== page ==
It is a truism that if you dig in Athens, you will strike some ancient site, although no one expected construction for a modern art museum would unearth Aristotle's famed Lyceum. The fact that this was less than five feet under makes you wonder what other marvels lurk below the city's surface.
The ancient Greek philosopher took a perambulatory approach to learning, something that the layout makes clear as you stroll the paths between the ruins of the palestra, baths and reading room. Oddly, for a site bordered by one of the centre's busiest thorough-fares, it is both strangely quiet and wonderfully fragrant with the wild herbs - rosemary, lavender, thyme - planted around a perimeter shaded by pomegranate and other fruit trees that recreate the feeling of the sacred grove in the ancient city's suburbs where the school was located.
School in 335 BC Greece incorporated music and wrestling into youth's basic education. Much time was spent outdoors, with lessons often held while walking, as Aristotle believed this was when he did his best thinking. What's remarkable are the baths. At first, these were simple stalls where youths could rinse the oil and dust from their bodies. Later, they were turned into steam rooms linked by "pipes" under the floor to the hearth in the antechamber. The heart was collected in the clay discs laid as a floor or stacked in the room. Like many spa regiments today, the steam room was followed by a cold plunge in the cistern - a remarkable simple and ingenious system that's preserved at the site.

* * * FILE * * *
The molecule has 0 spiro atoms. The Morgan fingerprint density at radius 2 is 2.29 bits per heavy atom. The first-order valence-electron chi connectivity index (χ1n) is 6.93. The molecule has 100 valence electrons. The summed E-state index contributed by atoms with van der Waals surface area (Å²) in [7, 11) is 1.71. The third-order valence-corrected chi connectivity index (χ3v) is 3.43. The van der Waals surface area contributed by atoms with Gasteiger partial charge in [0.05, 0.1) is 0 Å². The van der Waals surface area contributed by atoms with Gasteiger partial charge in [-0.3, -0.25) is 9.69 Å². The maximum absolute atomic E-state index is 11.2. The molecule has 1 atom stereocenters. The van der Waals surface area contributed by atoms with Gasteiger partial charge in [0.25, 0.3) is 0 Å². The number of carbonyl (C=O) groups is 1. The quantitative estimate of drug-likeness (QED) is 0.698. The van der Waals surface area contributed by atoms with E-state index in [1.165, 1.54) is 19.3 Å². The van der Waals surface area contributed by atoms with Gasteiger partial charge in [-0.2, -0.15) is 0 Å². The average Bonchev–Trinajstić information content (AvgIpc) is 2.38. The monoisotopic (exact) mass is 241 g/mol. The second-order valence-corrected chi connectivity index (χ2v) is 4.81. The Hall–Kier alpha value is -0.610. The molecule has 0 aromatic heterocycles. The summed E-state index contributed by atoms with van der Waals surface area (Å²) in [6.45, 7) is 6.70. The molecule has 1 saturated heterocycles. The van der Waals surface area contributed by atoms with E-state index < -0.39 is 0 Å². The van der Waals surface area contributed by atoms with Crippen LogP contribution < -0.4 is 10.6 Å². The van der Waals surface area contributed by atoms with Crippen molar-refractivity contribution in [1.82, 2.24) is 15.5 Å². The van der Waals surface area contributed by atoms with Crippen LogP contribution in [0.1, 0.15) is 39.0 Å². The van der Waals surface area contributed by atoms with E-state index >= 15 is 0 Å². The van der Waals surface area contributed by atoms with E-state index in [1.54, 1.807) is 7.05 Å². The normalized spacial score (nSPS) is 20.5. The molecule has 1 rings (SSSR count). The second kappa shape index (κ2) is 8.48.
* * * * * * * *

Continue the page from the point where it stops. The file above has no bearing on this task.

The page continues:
Even a thorough tour takes less than an hour, but you may want to linger. Tiered wooden stands at the low elevation overlooking the site are a perfect spot to rest, read a book or just take a break from the city's bustle. Do not be surprised if you cannot sit for too long; there is something about this place that gets you strolling...
Address: Rigillis 11 and Vasilissis Sofias, Athens, 106 75
Getting there: Metro to Evangelismos (M3)
Hours: Daily, summertime 8am-8pm & wintertime 8am-3pm
Tip: Continue your stroll in the adjacent gardens of Villa Ilisia, the former mansion of the Duchess of Plaisance that now houses the Byzantine Museum. If you decide to have a coffee look for me, it is my favourite place in my neighbourhood for morning coffee (Covid permitting...)